Abstract: Our analysis indicates that six of 33 sequenced cyanobacterial genomes do not harbor a lexA gene although they all encode the key SOS response genes, suggesting that LexA is not an indispensable transcription factor in these cyanobacteria, and that their SOS responses might be regulated by different mechanisms. Our phylogenetic analysis suggests that lexA was lost during the course of evolution in these six cyanobacterial genomes. For the 26 cyanobacterial genomes that encode a lexA gene, we have predicted their LexA-binding sites and regulons using an efficient binding site/regulon prediction algorithm that we developed previously. Our results show that LexA in most of these 26 genomes might still function as the transcriptional regulator of the SOS response genes as seen in E. coli and other organisms. Interestingly, putative LexA-binding sites were also found in some genomes for some key genes involved in a variety of other biological processes including photosynthesis, drug resistance, etc., suggesting that there is crosstalk between the SOS response and these biological processes. In particular, LexA in both Synechocystis sp. PCC6803 and Gloeobacter violaceus PCC7421 has largely diverged from those in other cyanobacteria in the sequence level. It is likely that LexA is no longer a regulator of the SOS response in Synechocystis sp. PCC6803.In most cyanobacterial genomes that we analyzed, LexA appears to function as the transcriptional regulator of the key SOS response genes. There are possible couplings between the SOS response and other biological processes. In some cyanobacteria, LexA has adapted distinct functions, and might no longer be a regulator of the SOS response system. In some other cyanobacteria, lexA appears to have been lost during the course of evolution. The loss of lexA in these genomes might lead to the degradation of its binding sites.The LexA protein was first characterized as the transcriptional regulator of the SOS response in Escherichia c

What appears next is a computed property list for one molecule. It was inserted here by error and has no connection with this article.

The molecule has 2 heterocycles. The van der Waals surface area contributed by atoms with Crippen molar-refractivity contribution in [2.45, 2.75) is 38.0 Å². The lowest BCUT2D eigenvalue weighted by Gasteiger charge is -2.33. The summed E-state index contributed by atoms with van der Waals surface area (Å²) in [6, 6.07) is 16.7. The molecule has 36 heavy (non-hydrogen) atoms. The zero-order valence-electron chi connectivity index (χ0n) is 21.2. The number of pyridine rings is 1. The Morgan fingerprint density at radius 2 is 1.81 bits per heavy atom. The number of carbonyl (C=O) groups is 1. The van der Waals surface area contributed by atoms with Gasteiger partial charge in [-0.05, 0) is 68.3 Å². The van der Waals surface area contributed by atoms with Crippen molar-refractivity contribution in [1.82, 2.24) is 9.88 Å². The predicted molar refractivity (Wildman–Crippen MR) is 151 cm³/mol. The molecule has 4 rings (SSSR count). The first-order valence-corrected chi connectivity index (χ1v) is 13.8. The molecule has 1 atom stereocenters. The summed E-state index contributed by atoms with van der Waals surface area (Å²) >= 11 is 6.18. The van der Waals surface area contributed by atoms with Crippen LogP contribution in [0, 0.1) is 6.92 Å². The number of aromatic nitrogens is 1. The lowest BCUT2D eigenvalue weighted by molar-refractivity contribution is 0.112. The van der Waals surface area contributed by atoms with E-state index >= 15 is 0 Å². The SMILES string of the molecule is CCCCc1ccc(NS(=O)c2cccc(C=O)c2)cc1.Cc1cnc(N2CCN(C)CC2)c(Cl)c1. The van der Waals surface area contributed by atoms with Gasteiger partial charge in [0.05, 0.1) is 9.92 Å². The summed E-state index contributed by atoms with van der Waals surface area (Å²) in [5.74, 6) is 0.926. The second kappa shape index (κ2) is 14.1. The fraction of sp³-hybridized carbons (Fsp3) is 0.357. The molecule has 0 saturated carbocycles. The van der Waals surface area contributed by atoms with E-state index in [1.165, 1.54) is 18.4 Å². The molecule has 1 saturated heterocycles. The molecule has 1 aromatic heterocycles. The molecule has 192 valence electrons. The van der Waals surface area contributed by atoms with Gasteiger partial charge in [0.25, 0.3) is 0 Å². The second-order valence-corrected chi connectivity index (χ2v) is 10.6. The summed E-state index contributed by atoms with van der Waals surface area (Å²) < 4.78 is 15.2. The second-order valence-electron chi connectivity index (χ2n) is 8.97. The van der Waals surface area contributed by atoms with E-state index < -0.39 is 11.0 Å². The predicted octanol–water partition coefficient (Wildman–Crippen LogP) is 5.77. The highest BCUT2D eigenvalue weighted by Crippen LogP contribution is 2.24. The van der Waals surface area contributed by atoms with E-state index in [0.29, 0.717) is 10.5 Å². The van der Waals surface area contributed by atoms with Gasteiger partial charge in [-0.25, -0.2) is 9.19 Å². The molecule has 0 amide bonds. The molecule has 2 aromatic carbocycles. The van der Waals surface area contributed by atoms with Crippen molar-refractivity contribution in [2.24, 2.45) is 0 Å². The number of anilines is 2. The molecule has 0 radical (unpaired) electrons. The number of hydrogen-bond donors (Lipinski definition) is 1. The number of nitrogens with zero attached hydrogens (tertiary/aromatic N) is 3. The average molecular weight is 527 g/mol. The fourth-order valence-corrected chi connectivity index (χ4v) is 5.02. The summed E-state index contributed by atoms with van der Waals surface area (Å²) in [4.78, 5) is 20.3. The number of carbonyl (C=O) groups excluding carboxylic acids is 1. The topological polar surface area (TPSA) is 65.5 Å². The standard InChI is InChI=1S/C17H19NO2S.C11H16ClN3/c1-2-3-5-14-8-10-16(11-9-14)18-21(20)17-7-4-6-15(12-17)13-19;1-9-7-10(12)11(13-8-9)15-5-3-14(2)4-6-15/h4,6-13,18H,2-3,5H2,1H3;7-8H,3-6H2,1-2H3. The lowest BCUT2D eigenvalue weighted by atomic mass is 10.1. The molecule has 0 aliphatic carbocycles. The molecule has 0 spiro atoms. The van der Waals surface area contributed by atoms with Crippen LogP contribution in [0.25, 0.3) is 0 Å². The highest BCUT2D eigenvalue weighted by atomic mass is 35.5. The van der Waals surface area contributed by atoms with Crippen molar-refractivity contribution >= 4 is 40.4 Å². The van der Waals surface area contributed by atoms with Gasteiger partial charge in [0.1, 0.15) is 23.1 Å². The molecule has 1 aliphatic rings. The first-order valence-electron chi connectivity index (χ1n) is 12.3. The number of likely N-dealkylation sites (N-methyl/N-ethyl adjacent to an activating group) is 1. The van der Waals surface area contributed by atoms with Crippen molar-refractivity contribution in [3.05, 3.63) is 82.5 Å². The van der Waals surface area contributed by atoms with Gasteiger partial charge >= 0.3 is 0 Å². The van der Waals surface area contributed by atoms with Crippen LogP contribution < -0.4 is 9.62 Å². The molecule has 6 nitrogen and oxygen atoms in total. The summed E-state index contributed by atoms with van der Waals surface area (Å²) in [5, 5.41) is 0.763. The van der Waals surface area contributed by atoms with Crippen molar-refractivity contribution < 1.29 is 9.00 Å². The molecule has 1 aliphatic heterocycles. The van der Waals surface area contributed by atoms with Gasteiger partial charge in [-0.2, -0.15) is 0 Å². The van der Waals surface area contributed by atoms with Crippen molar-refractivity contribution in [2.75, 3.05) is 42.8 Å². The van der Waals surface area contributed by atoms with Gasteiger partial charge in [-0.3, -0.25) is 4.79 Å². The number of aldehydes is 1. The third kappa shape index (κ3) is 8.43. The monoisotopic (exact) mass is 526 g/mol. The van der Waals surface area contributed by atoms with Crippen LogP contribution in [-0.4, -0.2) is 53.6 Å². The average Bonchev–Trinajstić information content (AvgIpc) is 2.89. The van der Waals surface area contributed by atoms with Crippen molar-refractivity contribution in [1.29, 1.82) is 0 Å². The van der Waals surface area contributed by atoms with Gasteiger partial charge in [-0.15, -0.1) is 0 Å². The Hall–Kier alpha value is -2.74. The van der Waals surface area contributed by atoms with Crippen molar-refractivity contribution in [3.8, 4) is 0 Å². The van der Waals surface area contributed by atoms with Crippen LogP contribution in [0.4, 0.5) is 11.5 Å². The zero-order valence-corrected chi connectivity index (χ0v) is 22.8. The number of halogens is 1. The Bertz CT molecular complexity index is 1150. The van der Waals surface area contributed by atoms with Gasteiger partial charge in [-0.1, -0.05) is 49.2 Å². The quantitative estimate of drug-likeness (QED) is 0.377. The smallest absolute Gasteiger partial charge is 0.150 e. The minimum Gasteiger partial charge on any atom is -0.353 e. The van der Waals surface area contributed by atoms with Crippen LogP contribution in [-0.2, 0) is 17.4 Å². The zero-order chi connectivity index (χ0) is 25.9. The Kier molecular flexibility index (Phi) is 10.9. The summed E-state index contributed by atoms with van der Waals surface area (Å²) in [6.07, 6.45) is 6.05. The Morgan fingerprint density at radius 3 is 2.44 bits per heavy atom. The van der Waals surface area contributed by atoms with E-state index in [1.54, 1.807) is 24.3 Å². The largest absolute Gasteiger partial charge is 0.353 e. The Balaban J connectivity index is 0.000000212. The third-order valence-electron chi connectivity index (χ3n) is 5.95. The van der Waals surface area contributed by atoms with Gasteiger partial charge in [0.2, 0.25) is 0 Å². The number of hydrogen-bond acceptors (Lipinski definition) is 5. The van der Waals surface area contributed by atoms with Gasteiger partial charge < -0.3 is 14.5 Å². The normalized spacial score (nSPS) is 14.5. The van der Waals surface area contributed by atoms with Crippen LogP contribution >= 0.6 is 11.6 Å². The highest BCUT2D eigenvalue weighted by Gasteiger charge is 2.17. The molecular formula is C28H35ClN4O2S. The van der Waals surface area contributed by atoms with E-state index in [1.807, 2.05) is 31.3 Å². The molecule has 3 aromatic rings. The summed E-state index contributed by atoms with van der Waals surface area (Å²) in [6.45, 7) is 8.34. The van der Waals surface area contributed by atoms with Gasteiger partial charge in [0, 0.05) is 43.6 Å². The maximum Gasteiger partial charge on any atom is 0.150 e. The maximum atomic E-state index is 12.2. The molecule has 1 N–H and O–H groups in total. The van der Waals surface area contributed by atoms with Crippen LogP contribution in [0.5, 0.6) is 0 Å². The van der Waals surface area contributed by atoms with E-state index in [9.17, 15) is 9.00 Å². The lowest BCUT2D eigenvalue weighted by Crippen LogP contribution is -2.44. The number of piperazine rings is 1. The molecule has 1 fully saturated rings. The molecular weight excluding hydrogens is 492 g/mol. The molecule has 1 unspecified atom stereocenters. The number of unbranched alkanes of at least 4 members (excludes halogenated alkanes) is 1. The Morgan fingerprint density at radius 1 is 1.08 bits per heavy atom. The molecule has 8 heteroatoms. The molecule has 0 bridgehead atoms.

Simultaneous prediction of transcription factor binding sites in a group of prokaryotic genomes
Shaoqiang Zhang, Shan Li, Phuc T Pham, Zhengchang Su
BMC Bioinformatics , 2010, DOI: 10.1186/1471-2105-11-397